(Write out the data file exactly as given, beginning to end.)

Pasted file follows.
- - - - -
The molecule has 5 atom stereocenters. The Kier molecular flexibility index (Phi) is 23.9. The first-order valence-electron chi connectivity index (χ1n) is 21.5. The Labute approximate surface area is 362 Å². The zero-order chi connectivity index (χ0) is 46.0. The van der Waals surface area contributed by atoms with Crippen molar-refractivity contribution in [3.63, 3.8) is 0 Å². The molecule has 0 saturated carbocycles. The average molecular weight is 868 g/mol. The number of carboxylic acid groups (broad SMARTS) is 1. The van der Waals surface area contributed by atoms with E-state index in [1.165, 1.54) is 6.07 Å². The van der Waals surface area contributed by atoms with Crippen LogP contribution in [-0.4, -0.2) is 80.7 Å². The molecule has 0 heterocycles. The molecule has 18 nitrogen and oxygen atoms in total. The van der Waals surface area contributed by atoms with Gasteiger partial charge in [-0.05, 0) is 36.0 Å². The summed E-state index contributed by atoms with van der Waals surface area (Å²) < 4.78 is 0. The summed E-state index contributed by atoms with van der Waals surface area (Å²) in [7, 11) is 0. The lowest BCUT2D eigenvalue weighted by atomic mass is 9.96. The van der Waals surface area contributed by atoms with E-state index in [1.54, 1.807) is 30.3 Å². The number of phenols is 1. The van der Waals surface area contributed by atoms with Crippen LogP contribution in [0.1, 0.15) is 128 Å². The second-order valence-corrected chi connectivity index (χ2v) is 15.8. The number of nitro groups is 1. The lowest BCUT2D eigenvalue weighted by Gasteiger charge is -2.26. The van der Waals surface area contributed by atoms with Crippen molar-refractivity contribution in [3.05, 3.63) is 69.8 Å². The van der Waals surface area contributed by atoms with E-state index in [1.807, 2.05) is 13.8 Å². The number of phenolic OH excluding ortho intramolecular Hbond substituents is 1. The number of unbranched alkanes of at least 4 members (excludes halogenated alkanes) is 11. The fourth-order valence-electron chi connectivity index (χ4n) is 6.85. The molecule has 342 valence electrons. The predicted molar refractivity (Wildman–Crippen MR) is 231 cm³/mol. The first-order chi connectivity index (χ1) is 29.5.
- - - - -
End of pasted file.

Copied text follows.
The molecule has 5 atom stereocenters. The Kier molecular flexibility index (Phi) is 23.9. The first-order valence-electron chi connectivity index (χ1n) is 21.5. The Labute approximate surface area is 362 Å². The zero-order chi connectivity index (χ0) is 46.0. The van der Waals surface area contributed by atoms with Crippen molar-refractivity contribution in [3.63, 3.8) is 0 Å². The molecule has 0 saturated carbocycles. The average molecular weight is 868 g/mol. The number of carboxylic acid groups (broad SMARTS) is 1. The van der Waals surface area contributed by atoms with E-state index in [1.165, 1.54) is 6.07 Å². The van der Waals surface area contributed by atoms with Crippen LogP contribution in [-0.4, -0.2) is 80.7 Å². The molecule has 0 heterocycles. The molecule has 18 nitrogen and oxygen atoms in total. The van der Waals surface area contributed by atoms with Gasteiger partial charge in [-0.05, 0) is 36.0 Å². The summed E-state index contributed by atoms with van der Waals surface area (Å²) < 4.78 is 0. The summed E-state index contributed by atoms with van der Waals surface area (Å²) in [7, 11) is 0. The lowest BCUT2D eigenvalue weighted by atomic mass is 9.96. The van der Waals surface area contributed by atoms with E-state index in [1.54, 1.807) is 30.3 Å². The number of phenols is 1. The van der Waals surface area contributed by atoms with Crippen LogP contribution in [0.1, 0.15) is 128 Å². The second-order valence-corrected chi connectivity index (χ2v) is 15.8. The number of nitro groups is 1. The lowest BCUT2D eigenvalue weighted by Gasteiger charge is -2.26. The van der Waals surface area contributed by atoms with Crippen molar-refractivity contribution in [3.05, 3.63) is 69.8 Å². The van der Waals surface area contributed by atoms with E-state index in [1.807, 2.05) is 13.8 Å². The number of phenolic OH excluding ortho intramolecular Hbond substituents is 1. The number of unbranched alkanes of at least 4 members (excludes halogenated alkanes) is 11. The fourth-order valence-electron chi connectivity index (χ4n) is 6.85. The molecule has 342 valence electrons. The predicted molar refractivity (Wildman–Crippen MR) is 231 cm³/mol. The first-order chi connectivity index (χ1) is 29.5.